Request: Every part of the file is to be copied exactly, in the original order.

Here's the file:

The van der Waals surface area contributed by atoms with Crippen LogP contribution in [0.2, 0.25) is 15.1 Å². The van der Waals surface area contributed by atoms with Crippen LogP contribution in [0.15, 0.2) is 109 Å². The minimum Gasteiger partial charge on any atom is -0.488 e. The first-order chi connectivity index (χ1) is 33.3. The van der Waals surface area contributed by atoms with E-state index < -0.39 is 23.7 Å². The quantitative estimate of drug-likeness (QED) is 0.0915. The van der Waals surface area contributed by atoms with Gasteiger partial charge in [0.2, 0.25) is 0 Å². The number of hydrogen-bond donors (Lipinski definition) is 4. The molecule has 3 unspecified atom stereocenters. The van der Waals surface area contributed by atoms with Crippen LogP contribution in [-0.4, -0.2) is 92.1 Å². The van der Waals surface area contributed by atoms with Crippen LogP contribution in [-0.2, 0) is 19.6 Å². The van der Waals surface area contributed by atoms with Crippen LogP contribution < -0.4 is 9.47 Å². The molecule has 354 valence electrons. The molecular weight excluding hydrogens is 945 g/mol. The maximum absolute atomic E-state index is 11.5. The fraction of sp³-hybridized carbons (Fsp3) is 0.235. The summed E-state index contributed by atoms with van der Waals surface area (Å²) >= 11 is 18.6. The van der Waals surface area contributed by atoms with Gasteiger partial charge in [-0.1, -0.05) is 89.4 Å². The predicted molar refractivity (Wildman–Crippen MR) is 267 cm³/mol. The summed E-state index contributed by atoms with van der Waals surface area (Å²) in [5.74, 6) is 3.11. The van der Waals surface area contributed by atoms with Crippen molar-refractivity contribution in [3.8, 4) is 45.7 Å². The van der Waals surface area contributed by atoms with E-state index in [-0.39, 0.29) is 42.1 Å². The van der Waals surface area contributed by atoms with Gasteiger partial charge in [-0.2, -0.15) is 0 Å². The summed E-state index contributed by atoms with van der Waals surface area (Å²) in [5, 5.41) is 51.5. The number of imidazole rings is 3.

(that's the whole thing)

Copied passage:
The van der Waals surface area contributed by atoms with Crippen LogP contribution in [0.2, 0.25) is 15.1 Å². The van der Waals surface area contributed by atoms with Crippen LogP contribution in [0.15, 0.2) is 109 Å². The minimum Gasteiger partial charge on any atom is -0.488 e. The first-order chi connectivity index (χ1) is 33.3. The van der Waals surface area contributed by atoms with E-state index < -0.39 is 23.7 Å². The quantitative estimate of drug-likeness (QED) is 0.0915. The van der Waals surface area contributed by atoms with Gasteiger partial charge in [0.2, 0.25) is 0 Å². The number of hydrogen-bond donors (Lipinski definition) is 4. The molecule has 3 unspecified atom stereocenters. The van der Waals surface area contributed by atoms with Crippen LogP contribution in [-0.4, -0.2) is 92.1 Å². The van der Waals surface area contributed by atoms with Crippen LogP contribution in [-0.2, 0) is 19.6 Å². The van der Waals surface area contributed by atoms with Crippen LogP contribution < -0.4 is 9.47 Å². The molecule has 354 valence electrons. The molecular weight excluding hydrogens is 945 g/mol. The maximum absolute atomic E-state index is 11.5. The fraction of sp³-hybridized carbons (Fsp3) is 0.235. The summed E-state index contributed by atoms with van der Waals surface area (Å²) >= 11 is 18.6. The van der Waals surface area contributed by atoms with Gasteiger partial charge in [-0.1, -0.05) is 89.4 Å². The predicted molar refractivity (Wildman–Crippen MR) is 267 cm³/mol. The summed E-state index contributed by atoms with van der Waals surface area (Å²) in [5.74, 6) is 3.11. The van der Waals surface area contributed by atoms with Crippen molar-refractivity contribution in [3.8, 4) is 45.7 Å². The van der Waals surface area contributed by atoms with E-state index in [-0.39, 0.29) is 42.1 Å². The van der Waals surface area contributed by atoms with Gasteiger partial charge in [-0.2, -0.15) is 0 Å². The summed E-state index contributed by atoms with van der Waals surface area (Å²) in [5, 5.41) is 51.5. The number of imidazole rings is 3.